I'm thinking the IRTranslator should be responsible for this clamp, and the machine verifier should enforce the size of the length type. I'm not sure why we don't do this for G_INTTOPTR/G_PTRTOINT; I feel like the fact these aren't required to match the pointer size is a holdover from when the DataLayout was optional

The problem we have is that some LLVM-IR passes introduce calls to llvm.memcpy.p0i8.p0i8.i64, even though our native pointer size is 32-bits. Since it turned out that fixing this in LLVM is quite invasive, we currently work around this problem by truncating the size argument to 32-bits before calling createMemLibcall.

You would have to deal with this whether passes introduce this IR or not, unless we make it a verifier error to deviate from the pointer size (which would be inconsistent with every other pointer sized integer operand, although I think this is pointless)

I'm thinking the IRTranslator should be responsible for this clamp, and the machine verifier should enforce the size of the length type. I'm not sure why we don't do this for G_INTTOPTR/G_PTRTOINT; I feel like the fact these aren't required to match the pointer size is a holdover from when the DataLayout was optional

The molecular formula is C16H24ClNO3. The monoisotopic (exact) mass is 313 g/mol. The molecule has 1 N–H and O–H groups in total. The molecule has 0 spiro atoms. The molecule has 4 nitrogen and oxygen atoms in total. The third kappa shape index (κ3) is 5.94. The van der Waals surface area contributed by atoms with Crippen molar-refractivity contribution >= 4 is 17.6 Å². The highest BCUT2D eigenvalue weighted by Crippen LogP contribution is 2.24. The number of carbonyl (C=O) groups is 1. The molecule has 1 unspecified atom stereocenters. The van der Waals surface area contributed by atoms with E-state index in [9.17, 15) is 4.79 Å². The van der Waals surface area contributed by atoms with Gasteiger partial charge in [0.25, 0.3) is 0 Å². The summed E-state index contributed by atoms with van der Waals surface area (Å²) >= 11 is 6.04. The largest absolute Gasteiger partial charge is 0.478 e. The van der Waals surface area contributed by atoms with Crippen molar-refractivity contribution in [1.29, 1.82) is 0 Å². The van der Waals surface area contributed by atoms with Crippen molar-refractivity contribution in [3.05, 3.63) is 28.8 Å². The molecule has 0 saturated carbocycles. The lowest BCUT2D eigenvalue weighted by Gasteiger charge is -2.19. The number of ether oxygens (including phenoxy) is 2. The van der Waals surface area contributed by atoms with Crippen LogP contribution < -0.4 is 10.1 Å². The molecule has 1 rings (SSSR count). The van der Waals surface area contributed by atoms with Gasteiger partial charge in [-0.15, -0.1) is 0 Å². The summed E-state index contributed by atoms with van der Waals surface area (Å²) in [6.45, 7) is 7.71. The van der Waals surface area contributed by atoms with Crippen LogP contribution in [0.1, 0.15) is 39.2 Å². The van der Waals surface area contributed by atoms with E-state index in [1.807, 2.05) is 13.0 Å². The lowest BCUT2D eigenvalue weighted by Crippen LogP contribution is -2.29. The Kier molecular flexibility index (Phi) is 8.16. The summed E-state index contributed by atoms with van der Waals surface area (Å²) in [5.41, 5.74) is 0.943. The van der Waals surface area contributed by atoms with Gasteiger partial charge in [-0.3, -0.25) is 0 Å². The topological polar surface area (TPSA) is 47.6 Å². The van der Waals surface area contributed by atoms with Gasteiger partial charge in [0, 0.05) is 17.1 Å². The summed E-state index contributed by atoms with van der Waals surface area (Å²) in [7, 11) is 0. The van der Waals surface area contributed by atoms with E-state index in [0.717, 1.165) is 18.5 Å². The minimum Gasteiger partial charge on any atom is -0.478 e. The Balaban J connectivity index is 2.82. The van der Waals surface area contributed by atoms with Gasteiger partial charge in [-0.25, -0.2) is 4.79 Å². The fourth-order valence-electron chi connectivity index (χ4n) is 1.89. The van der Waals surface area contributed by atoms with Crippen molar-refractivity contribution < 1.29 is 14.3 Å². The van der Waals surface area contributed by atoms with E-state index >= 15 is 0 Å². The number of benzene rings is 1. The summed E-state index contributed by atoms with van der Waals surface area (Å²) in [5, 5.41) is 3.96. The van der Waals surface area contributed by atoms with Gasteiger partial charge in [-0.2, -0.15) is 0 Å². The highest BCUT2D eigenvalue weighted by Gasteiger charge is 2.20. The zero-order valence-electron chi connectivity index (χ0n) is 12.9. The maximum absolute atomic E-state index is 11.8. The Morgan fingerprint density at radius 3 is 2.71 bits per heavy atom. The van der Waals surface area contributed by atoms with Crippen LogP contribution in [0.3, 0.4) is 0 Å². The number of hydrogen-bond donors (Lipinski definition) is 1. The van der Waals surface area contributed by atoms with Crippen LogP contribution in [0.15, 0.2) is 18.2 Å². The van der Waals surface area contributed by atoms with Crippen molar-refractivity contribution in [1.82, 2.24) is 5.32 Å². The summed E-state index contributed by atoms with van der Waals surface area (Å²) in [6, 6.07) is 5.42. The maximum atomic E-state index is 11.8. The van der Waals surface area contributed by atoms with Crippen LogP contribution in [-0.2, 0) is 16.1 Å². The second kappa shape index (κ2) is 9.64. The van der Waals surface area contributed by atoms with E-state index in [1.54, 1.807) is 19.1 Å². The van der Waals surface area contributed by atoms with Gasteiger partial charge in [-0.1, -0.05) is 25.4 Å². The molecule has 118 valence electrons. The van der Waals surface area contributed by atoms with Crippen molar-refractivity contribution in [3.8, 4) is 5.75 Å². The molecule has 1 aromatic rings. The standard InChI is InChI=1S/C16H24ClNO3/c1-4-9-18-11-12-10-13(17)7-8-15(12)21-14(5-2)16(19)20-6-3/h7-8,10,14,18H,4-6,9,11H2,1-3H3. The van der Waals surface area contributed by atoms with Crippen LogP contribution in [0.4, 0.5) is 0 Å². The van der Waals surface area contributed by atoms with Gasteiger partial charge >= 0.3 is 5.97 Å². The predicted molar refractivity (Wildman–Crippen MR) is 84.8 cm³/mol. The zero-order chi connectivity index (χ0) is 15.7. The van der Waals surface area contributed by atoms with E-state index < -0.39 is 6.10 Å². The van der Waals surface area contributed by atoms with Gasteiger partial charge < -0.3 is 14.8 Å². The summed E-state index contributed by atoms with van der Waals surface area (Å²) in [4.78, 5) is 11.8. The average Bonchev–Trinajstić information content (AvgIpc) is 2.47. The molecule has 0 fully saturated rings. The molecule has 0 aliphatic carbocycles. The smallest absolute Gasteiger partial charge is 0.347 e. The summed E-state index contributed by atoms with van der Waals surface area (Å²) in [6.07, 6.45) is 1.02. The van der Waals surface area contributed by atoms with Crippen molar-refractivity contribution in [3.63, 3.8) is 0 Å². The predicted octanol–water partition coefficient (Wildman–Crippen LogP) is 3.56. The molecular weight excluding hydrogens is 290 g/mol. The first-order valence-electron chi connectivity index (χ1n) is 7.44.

Having the IRTranslator perform the clamp would solve the problem for us, and then the verifier can also enforce the property, as you said. We have a similar rule in our LegalizerInfo for G_INTTOPTR/G_PTRTOINT to clamp to our pointer size. Again making this a verifier error could simplify our rules.

arsenm updated this revision to Diff 285987.Aug 17 2020, 5:43 AM

Cast to minimum in IRTranslator. I decided making this a verifier requirement is too strong since some target may have an instruction that looks like memcpy with a different integer size

arsenm updated this revision to Diff 285988.Aug 17 2020, 5:44 AM

Remove leftover comment

Cast to minimum in IRTranslator. I decided making this a verifier requirement is too strong since some target may have an instruction that looks like memcpy with a different integer size